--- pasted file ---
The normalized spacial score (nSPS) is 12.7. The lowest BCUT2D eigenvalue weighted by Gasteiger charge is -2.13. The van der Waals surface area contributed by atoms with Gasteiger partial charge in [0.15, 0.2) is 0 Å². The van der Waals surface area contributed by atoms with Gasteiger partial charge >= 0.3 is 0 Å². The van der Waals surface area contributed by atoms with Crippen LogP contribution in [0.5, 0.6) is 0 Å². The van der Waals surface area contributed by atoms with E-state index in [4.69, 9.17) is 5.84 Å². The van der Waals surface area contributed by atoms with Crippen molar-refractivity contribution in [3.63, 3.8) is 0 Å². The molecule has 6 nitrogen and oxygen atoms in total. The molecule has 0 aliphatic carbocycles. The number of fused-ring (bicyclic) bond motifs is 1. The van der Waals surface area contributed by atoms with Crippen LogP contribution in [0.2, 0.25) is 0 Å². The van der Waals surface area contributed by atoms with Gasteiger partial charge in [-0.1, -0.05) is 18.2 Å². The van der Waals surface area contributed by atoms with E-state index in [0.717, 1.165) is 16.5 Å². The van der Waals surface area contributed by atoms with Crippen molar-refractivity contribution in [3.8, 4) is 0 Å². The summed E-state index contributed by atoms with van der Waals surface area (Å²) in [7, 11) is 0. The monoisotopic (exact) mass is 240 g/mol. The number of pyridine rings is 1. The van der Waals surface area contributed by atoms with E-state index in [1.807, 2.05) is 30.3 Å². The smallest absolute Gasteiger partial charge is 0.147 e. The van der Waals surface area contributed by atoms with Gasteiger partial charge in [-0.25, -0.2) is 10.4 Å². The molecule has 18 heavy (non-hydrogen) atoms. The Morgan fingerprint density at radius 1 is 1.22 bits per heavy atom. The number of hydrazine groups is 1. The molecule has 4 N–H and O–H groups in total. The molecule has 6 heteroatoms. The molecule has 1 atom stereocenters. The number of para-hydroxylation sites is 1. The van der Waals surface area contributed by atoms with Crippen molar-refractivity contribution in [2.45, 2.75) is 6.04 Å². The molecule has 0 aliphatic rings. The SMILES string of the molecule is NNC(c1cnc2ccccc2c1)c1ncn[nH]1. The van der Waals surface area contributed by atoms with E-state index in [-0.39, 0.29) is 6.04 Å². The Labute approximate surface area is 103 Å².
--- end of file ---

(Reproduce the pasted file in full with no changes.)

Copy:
The normalized spacial score (nSPS) is 12.7. The lowest BCUT2D eigenvalue weighted by Gasteiger charge is -2.13. The van der Waals surface area contributed by atoms with Gasteiger partial charge in [0.15, 0.2) is 0 Å². The van der Waals surface area contributed by atoms with Gasteiger partial charge >= 0.3 is 0 Å². The van der Waals surface area contributed by atoms with Crippen LogP contribution in [0.5, 0.6) is 0 Å². The van der Waals surface area contributed by atoms with E-state index in [4.69, 9.17) is 5.84 Å². The van der Waals surface area contributed by atoms with Crippen molar-refractivity contribution in [3.63, 3.8) is 0 Å². The molecule has 6 nitrogen and oxygen atoms in total. The molecule has 0 aliphatic carbocycles. The number of fused-ring (bicyclic) bond motifs is 1. The van der Waals surface area contributed by atoms with Crippen LogP contribution in [0.2, 0.25) is 0 Å². The van der Waals surface area contributed by atoms with Gasteiger partial charge in [-0.1, -0.05) is 18.2 Å². The van der Waals surface area contributed by atoms with E-state index in [0.717, 1.165) is 16.5 Å². The van der Waals surface area contributed by atoms with Crippen molar-refractivity contribution in [3.8, 4) is 0 Å². The summed E-state index contributed by atoms with van der Waals surface area (Å²) in [7, 11) is 0. The monoisotopic (exact) mass is 240 g/mol. The number of pyridine rings is 1. The van der Waals surface area contributed by atoms with E-state index in [1.807, 2.05) is 30.3 Å². The smallest absolute Gasteiger partial charge is 0.147 e. The van der Waals surface area contributed by atoms with Gasteiger partial charge in [-0.25, -0.2) is 10.4 Å². The molecule has 18 heavy (non-hydrogen) atoms. The Morgan fingerprint density at radius 1 is 1.22 bits per heavy atom. The number of hydrazine groups is 1. The molecule has 4 N–H and O–H groups in total. The molecule has 6 heteroatoms. The molecule has 1 atom stereocenters. The number of para-hydroxylation sites is 1. The van der Waals surface area contributed by atoms with Crippen molar-refractivity contribution in [2.45, 2.75) is 6.04 Å². The molecule has 0 aliphatic rings. The SMILES string of the molecule is NNC(c1cnc2ccccc2c1)c1ncn[nH]1. The van der Waals surface area contributed by atoms with E-state index in [-0.39, 0.29) is 6.04 Å². The Labute approximate surface area is 103 Å².